Neil Strawder: From Bank to Barbecue
Kevin Scanlon Neil Strawder
Like the best chefs, Neil Strawder commands his kitchen with confidence and ease, only his kitchen is a big-ass, brand-spanking-new trailer, a movable feast of barbecued ribs, rib tips, brisket, turkey and pastrami.
And he does not sell chicken. "Why do I need to do chicken?" he asks. "Everyone else is doing chicken."
The banker-turned-barbecuer built his reputation at local farmers markets under the moniker Bigmista's BBQ. Seven years ago, after watching Alton Brown cook barbecue in a flower pot, he bought a smoker from a hardware store and made his first foray. "I failed miserably," he says.
He had coated the ribs in a spice rub (fine), marinated them in Worcestershire sauce and malt liquor (uncommon), then baked them in the oven before briefly tossing them into the smoker. Rookie mistake. These days, Strawder would never treat the smoke as an afterthought. The smoke makes the meat, extracting every drop of animal essence and blending notes of spice and flesh into a sweet symphony.
After barbecuing on his balcony for two years, Strawder began competing with a team in barbecue contests. He learned tricks like finding the "money muscle," the most delectable section of the pork shoulder; including the proper ratio of "bark," the heavily seasoned outside pieces, in his pulled pork; and the Texas Crutch, a technique that involves wrapping a brisket in foil with its own juices when it has absorbed all the smoke it can take.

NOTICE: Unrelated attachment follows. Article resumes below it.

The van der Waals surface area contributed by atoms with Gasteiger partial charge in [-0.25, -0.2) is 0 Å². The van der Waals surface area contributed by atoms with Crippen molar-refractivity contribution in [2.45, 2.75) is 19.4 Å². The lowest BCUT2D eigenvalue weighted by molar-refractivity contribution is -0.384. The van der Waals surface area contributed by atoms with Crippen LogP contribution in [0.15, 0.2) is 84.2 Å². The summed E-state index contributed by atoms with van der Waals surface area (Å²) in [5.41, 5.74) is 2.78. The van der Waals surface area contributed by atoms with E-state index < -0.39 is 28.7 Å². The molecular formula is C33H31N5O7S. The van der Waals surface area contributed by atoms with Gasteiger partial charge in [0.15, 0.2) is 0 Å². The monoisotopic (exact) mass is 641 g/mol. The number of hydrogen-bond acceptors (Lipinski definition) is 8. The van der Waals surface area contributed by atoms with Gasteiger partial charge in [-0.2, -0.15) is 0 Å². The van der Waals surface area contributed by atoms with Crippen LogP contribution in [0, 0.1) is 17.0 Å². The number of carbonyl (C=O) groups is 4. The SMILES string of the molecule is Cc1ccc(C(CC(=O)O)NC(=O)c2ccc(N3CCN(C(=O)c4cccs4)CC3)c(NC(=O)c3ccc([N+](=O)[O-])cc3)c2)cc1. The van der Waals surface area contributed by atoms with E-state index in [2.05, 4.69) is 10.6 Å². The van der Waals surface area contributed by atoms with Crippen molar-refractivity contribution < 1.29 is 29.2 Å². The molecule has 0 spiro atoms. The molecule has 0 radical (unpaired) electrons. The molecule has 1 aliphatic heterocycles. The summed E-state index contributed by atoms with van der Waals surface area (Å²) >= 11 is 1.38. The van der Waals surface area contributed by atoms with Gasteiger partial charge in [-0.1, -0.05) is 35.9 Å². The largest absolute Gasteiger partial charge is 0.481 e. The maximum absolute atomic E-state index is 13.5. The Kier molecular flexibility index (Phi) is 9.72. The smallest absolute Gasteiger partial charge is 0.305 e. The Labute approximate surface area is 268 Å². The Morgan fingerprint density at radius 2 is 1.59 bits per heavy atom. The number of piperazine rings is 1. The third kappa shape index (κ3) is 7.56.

Strawder was competing in eight barbecue contests a year when his wife, Phyllis, told him he'd have to start selling dinners to pay for his hobby. He began selling meals to his co-workers. The enterprise quickly blossomed to 40 dinners per week, then a sideline catering business. Phyllis suggested he try farmers markets. "I wouldn't be doing this without her," Strawder says.
In 2007, Strawder began working the Saturday market in Watts. Others soon followed. Phyllis declared he could quit his job when his income from barbecue matched his income from the bank. He expected it to take a year. It took four months.
Bigmista's is a family affair. A year and a half ago, Phyllis left her job to manage the business. "I like to cook the beans, she likes to count 'em," Strawder quips. Phyllis' stepfather, Glenn, works the smoker and the slicing board. Her mother, Helen, occasionally bakes their desserts: sweet potato pie and peach cobbler.
Competing with crepe stands or kettle corn purveyors, the smoky tendrils of Bigmista's barbecue lure customers of all kinds. They line up, even at 9:30 on Tuesday morning, for piles of pulled pork and pink pastrami, for strips of brown-sugar-and-cayenne-coated bacon (aka "pig candy"). On Sunday, the line stretches out of the parking lot. Blame Strawder, an avuncular bear of a man, who loves talking to his customers.
Even if he were to open a restaurant -- the thought has crossed his mind -- Strawder can't imagine abandoning the farmers markets. "I would still be doing this," he says with a grin, "because I love being out here."
This story is from our current People Issue. To read more, see our cover story.